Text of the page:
Remaining resolute in our message to refugees
Scotland welcomes refugees.
It’s a message that is part of our history. We opened our doors to refugees from Europe in the first and second world wars. Later we welcomed refugees from Vietnam, Bosnia, K osovo and the Democratic Republic of Congo.
And in the past year and a half that message has particularly come to light. We have provided safety and sanctuary for around 1,350 refugees through the Syrian resettlement programme alone. And we want to continue our commitment to those who need it.
We are acutely aware there have been dramatic global changes since we first launched our strategy on refugees. The war in Syria and instability around the world have escalated a crisis that we cannot ignore.
Over the past year I have met with refugees who have come to Scotland looking for that sanctuary. What has struck me from the conversations I’ve had are the very real challenges of settling into a new place: navigating through new services and making connections when you are faced with language barriers.
Accessing employment, education and health services – all of these things can prove impossible if you don’t know who to contact, or you can’t translate the information being given to you. These are everyday things that the rest of us take for granted. Coupled with the worry and stress many refugees are faced with when it comes to the safety of their families back home, this makes it vital that we provide the right welcome, and support, for refugees. It’s a situation many of us cannot comprehend.
For the past three years, the New Scots refugee integration strategy has provided a framework for supporting refugees and asylum seekers to integrate into our communities from day one. This approach has enabled refugees in Scotland to access the services and support they need – from their immediate needs on arrival to longer term support and opportunities to help them rebuild their lives in Scotland.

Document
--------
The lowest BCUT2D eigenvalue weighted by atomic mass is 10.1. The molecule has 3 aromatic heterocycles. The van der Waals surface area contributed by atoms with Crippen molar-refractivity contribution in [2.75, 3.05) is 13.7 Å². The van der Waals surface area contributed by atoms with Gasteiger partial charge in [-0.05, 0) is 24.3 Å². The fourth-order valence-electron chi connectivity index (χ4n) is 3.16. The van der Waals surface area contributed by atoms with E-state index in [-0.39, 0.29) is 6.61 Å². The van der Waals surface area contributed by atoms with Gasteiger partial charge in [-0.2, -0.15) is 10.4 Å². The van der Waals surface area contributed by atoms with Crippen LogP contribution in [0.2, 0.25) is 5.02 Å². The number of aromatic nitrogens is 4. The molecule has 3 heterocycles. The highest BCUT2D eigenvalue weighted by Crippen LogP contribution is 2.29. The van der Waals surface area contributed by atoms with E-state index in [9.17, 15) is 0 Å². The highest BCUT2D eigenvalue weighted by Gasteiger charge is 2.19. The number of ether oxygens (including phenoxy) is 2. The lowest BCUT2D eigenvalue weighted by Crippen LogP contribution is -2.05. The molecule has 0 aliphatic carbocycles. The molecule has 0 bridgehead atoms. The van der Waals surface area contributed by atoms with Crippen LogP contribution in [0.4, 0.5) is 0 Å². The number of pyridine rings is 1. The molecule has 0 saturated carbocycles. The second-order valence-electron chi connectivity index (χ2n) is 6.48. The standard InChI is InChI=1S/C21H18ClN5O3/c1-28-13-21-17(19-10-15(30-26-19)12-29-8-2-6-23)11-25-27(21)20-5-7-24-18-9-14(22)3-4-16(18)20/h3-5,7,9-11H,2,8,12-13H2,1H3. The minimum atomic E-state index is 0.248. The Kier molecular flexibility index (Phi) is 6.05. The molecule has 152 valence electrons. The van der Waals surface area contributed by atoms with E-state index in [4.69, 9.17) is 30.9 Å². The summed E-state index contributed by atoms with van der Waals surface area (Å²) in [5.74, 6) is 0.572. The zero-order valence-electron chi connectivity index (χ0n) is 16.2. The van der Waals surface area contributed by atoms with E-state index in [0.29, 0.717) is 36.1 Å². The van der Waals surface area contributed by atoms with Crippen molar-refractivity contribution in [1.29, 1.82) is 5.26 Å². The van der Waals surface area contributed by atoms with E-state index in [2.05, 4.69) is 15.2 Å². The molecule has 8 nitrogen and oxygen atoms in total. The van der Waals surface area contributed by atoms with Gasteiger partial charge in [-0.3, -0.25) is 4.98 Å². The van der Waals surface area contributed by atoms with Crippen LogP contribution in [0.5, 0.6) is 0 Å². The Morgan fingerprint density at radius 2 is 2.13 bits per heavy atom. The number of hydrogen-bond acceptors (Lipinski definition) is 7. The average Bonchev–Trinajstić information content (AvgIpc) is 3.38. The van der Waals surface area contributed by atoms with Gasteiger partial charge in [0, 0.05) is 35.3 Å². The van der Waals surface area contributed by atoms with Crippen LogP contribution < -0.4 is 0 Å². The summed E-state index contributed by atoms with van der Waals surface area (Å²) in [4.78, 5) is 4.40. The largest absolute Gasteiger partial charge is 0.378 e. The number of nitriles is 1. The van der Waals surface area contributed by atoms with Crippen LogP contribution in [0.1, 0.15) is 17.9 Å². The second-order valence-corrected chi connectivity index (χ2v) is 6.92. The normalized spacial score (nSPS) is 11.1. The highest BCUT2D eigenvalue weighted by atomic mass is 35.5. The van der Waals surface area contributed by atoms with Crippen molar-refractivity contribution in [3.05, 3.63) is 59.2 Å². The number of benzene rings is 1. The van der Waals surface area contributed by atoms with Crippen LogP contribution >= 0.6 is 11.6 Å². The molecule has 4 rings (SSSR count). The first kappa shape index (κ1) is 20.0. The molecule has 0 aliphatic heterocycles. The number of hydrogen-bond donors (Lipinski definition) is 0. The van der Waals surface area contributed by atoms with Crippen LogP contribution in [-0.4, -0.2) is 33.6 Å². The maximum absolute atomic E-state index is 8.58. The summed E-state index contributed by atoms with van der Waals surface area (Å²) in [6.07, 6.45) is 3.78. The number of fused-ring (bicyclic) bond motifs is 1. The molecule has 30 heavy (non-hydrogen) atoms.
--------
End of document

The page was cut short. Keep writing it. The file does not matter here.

We know access to training and employment is crucial to this integration – it can be devastating to those who had a skill in their home country to be unable to use that in their new one.
Last week, I announced funding for the Bridges Programmes – a wonderful organisation that helps refugees from across the world access the careers they left behind here in Scotland. The funding is specifically for re-training of refugee doctors – a group of highly talented people who have been unable to put their skills to good use since arriving here. It will help those who are suitably qualified to access training, language support and professional mentoring, in order to meet the standards for professional registration with the General Medical Council and work for the NHS here in Scotland. It’s a project that will help these doctors to make connections and friendships, building a better life, but that will also greatly benefit Scotland’s wider population too.
But, in the same week we announced more funding and more support, the UK Government turned its back on the thousands of child refugees who find themselves alone due to terrible circumstances. On Friday, the Home Office announced the UK will stop receiving refugee children from Europe through the Dubs amendment at the end of March, after taking in only 350. The First Minister has written to the Prime Minister about this utterly inhumane withdrawal of essential routes to safety for such a vulnerable group of children. We stand ready to work with the UK Government to provide a place of safety to these children in the gravest of situations.
And so, now, more than ever, we must stand resolute in our message – Scotland Welcomes Refugees.
We have a moral duty to do what we can to help those most in need – who can, and do, contribute to our country – socially, economically and culturally.